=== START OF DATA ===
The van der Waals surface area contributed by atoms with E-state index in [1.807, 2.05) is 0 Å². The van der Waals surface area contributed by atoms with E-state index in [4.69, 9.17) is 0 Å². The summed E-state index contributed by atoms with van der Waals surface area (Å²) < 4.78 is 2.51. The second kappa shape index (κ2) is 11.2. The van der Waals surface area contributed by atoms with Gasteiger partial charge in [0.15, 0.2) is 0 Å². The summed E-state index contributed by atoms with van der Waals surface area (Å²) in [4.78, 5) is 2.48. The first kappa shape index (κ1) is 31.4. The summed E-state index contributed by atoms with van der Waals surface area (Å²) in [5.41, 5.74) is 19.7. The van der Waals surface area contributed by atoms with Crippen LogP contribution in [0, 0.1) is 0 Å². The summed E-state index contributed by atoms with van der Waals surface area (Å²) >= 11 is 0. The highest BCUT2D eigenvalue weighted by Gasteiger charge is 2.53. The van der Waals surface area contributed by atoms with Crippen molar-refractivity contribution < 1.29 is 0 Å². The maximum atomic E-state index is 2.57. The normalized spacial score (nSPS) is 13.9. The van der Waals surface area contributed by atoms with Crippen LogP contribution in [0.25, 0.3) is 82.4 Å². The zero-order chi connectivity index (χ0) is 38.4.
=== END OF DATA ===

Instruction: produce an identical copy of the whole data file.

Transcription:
The van der Waals surface area contributed by atoms with E-state index in [1.807, 2.05) is 0 Å². The van der Waals surface area contributed by atoms with E-state index in [4.69, 9.17) is 0 Å². The summed E-state index contributed by atoms with van der Waals surface area (Å²) < 4.78 is 2.51. The second kappa shape index (κ2) is 11.2. The van der Waals surface area contributed by atoms with Gasteiger partial charge in [0.15, 0.2) is 0 Å². The summed E-state index contributed by atoms with van der Waals surface area (Å²) in [4.78, 5) is 2.48. The first kappa shape index (κ1) is 31.4. The summed E-state index contributed by atoms with van der Waals surface area (Å²) in [5.41, 5.74) is 19.7. The van der Waals surface area contributed by atoms with Crippen LogP contribution in [0, 0.1) is 0 Å². The summed E-state index contributed by atoms with van der Waals surface area (Å²) >= 11 is 0. The highest BCUT2D eigenvalue weighted by Gasteiger charge is 2.53. The van der Waals surface area contributed by atoms with Crippen molar-refractivity contribution < 1.29 is 0 Å². The maximum atomic E-state index is 2.57. The normalized spacial score (nSPS) is 13.9. The van der Waals surface area contributed by atoms with Crippen LogP contribution in [0.25, 0.3) is 82.4 Å². The zero-order chi connectivity index (χ0) is 38.4.